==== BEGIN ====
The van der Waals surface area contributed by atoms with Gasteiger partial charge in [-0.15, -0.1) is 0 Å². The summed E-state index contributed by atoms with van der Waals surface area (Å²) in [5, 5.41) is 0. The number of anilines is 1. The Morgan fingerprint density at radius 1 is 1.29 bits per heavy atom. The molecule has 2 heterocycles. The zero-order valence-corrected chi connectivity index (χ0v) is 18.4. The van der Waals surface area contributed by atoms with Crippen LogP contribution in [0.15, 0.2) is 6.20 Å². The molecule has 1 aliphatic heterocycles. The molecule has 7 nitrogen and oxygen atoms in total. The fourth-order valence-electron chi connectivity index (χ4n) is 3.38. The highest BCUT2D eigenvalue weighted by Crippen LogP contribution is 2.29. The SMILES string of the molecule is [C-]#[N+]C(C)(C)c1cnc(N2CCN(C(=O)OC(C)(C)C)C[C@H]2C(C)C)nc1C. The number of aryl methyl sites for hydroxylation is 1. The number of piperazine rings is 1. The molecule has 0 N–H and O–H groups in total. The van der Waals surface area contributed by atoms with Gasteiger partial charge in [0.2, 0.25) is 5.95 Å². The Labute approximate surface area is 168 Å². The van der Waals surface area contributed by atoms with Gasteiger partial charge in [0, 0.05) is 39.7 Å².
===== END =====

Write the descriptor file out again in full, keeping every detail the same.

The van der Waals surface area contributed by atoms with Gasteiger partial charge in [-0.15, -0.1) is 0 Å². The summed E-state index contributed by atoms with van der Waals surface area (Å²) in [5, 5.41) is 0. The number of anilines is 1. The Morgan fingerprint density at radius 1 is 1.29 bits per heavy atom. The molecule has 2 heterocycles. The zero-order valence-corrected chi connectivity index (χ0v) is 18.4. The van der Waals surface area contributed by atoms with Crippen LogP contribution in [0.15, 0.2) is 6.20 Å². The molecule has 1 aliphatic heterocycles. The molecule has 7 nitrogen and oxygen atoms in total. The fourth-order valence-electron chi connectivity index (χ4n) is 3.38. The highest BCUT2D eigenvalue weighted by Crippen LogP contribution is 2.29. The SMILES string of the molecule is [C-]#[N+]C(C)(C)c1cnc(N2CCN(C(=O)OC(C)(C)C)C[C@H]2C(C)C)nc1C. The number of aryl methyl sites for hydroxylation is 1. The number of piperazine rings is 1. The molecule has 0 N–H and O–H groups in total. The van der Waals surface area contributed by atoms with Gasteiger partial charge in [0.2, 0.25) is 5.95 Å². The Labute approximate surface area is 168 Å². The van der Waals surface area contributed by atoms with Gasteiger partial charge in [0, 0.05) is 39.7 Å².